The Second Studio (formerly The Midnight Charette) is an explicit podcast about design, architecture, and the everyday. Hosted by Architects David Lee and Marina Bourderonnet, it features different creative professionals in unscripted conversations that allow for thoughtful takes and personal discussions.
A variety of subjects are covered with honesty and humor: some episodes are interviews, while others are tips for fellow designers, reviews of buildings and other projects, or casual explorations of everyday life and design. The Second Studio is also available on iTunes, Spotify, and YouTube.
This week David and Marina are joined by Craig Dykers, co-founder of Snøhetta, to discuss how architecture can cause both segregation and innovation in offices and in the U.S. Capitol; having meaningful dialogue with non-architects; the messiness of life; creating beautiful architecture that aids the larger society; the struggle for equality; a brief history of the contemporary profession of architecture and its current state; relying on theory in architecture; and more. Enjoy!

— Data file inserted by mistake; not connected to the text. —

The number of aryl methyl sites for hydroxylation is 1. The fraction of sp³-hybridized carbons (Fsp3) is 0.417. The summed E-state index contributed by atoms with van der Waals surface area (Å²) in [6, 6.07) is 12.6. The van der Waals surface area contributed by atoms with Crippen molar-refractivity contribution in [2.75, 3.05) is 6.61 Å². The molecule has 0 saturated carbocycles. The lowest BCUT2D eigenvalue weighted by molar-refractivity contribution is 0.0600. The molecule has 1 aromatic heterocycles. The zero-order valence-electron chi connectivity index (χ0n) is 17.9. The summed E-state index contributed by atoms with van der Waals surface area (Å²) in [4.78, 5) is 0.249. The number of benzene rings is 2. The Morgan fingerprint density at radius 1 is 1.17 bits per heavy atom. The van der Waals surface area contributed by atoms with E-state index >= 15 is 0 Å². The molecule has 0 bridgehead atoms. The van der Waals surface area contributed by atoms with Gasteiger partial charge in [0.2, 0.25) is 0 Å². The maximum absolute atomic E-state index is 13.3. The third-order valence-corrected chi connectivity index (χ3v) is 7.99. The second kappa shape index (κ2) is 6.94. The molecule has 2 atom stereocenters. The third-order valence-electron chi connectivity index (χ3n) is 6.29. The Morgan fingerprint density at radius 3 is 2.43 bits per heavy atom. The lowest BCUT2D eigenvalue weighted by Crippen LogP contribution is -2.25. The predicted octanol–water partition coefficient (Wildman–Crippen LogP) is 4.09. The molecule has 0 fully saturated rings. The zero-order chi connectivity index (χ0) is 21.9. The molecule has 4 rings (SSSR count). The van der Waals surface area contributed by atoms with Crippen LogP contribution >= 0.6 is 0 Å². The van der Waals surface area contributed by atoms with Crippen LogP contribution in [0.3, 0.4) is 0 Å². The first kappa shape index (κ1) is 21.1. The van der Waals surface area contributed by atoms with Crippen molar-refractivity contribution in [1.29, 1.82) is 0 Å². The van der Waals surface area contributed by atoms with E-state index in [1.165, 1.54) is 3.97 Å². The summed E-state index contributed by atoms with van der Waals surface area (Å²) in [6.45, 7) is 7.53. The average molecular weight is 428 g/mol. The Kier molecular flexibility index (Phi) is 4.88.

Highlights & Timestamps
Craig discusses the office space of Snøhetta. (00:00)
Craig talks about the social segregation that can occur in an office and in government institutions as the result of space-planning and architecture. (04:24)
When I was very young I went to the Capital building like many young children do. I think I was 10 years old. We went there and it was a magical experience—this beautiful building, once again it’s the architecture, it just draws you to it’s magnificence in many ways. When you walk into the rotunda and you stand there, there’s this beautiful vertical space that’s powerful and inspiring. And over the top of the dome is a beautiful painting with an opening to the sky, between the clouds. If you stood in the center of the rotunda which was allowed at the time, you could stand directly under the clouds. At the moment, as a ten year old, I realized that I am the only person standing directly in the middle of the senate, the house, and the supreme court. It was me. Just me. […] That feeling is the essence of democracy. I went back years later and they roped off the whole rotunda. And they make senators walk on different sides of ropes and pass around in ways so that you don’t have to actually physically interact with each other as you cross through only place that’s meant to join us together. And that hit me as incredibly powerful. (09:25)
Craig discusses conveying the power of architecture to clients and other non-architects and the economics of building. (16:13)